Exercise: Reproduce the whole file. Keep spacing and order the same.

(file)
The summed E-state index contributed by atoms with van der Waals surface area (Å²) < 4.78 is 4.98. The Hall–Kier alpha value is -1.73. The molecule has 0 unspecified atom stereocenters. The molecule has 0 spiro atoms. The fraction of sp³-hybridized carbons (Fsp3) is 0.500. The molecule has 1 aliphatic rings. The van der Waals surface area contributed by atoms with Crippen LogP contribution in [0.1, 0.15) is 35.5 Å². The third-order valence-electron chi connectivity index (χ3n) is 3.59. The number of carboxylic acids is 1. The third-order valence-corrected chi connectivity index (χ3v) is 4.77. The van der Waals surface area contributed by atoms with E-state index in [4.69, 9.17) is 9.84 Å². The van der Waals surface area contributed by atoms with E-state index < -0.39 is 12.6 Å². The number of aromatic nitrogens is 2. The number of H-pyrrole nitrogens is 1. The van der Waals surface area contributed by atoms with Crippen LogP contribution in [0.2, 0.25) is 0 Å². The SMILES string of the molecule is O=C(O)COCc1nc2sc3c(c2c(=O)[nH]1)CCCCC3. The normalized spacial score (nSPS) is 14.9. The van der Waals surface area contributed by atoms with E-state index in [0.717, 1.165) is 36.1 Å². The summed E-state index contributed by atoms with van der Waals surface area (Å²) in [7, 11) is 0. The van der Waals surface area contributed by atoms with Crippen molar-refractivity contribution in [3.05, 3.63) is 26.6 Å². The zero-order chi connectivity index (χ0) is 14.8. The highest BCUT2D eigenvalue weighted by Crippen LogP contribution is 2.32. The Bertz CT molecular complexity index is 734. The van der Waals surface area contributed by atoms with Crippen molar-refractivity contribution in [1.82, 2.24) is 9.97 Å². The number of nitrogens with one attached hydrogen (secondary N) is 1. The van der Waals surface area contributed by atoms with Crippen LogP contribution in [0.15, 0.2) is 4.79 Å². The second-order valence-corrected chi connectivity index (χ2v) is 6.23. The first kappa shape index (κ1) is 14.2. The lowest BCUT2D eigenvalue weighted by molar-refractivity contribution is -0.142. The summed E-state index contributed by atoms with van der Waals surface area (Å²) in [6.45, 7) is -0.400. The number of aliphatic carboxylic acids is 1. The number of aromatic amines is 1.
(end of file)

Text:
The summed E-state index contributed by atoms with van der Waals surface area (Å²) < 4.78 is 4.98. The Hall–Kier alpha value is -1.73. The molecule has 0 unspecified atom stereocenters. The molecule has 0 spiro atoms. The fraction of sp³-hybridized carbons (Fsp3) is 0.500. The molecule has 1 aliphatic rings. The van der Waals surface area contributed by atoms with Crippen LogP contribution in [0.1, 0.15) is 35.5 Å². The third-order valence-electron chi connectivity index (χ3n) is 3.59. The number of carboxylic acids is 1. The third-order valence-corrected chi connectivity index (χ3v) is 4.77. The van der Waals surface area contributed by atoms with E-state index in [4.69, 9.17) is 9.84 Å². The van der Waals surface area contributed by atoms with E-state index < -0.39 is 12.6 Å². The number of aromatic nitrogens is 2. The number of H-pyrrole nitrogens is 1. The van der Waals surface area contributed by atoms with Crippen LogP contribution in [0.2, 0.25) is 0 Å². The SMILES string of the molecule is O=C(O)COCc1nc2sc3c(c2c(=O)[nH]1)CCCCC3. The normalized spacial score (nSPS) is 14.9. The van der Waals surface area contributed by atoms with E-state index in [0.717, 1.165) is 36.1 Å². The summed E-state index contributed by atoms with van der Waals surface area (Å²) in [7, 11) is 0. The van der Waals surface area contributed by atoms with Crippen molar-refractivity contribution in [3.05, 3.63) is 26.6 Å². The zero-order chi connectivity index (χ0) is 14.8. The highest BCUT2D eigenvalue weighted by Crippen LogP contribution is 2.32. The Bertz CT molecular complexity index is 734. The van der Waals surface area contributed by atoms with Crippen molar-refractivity contribution in [1.82, 2.24) is 9.97 Å². The number of nitrogens with one attached hydrogen (secondary N) is 1. The van der Waals surface area contributed by atoms with Crippen LogP contribution in [0.15, 0.2) is 4.79 Å². The second-order valence-corrected chi connectivity index (χ2v) is 6.23. The first kappa shape index (κ1) is 14.2. The lowest BCUT2D eigenvalue weighted by molar-refractivity contribution is -0.142. The summed E-state index contributed by atoms with van der Waals surface area (Å²) in [6.45, 7) is -0.400. The number of aliphatic carboxylic acids is 1. The number of aromatic amines is 1.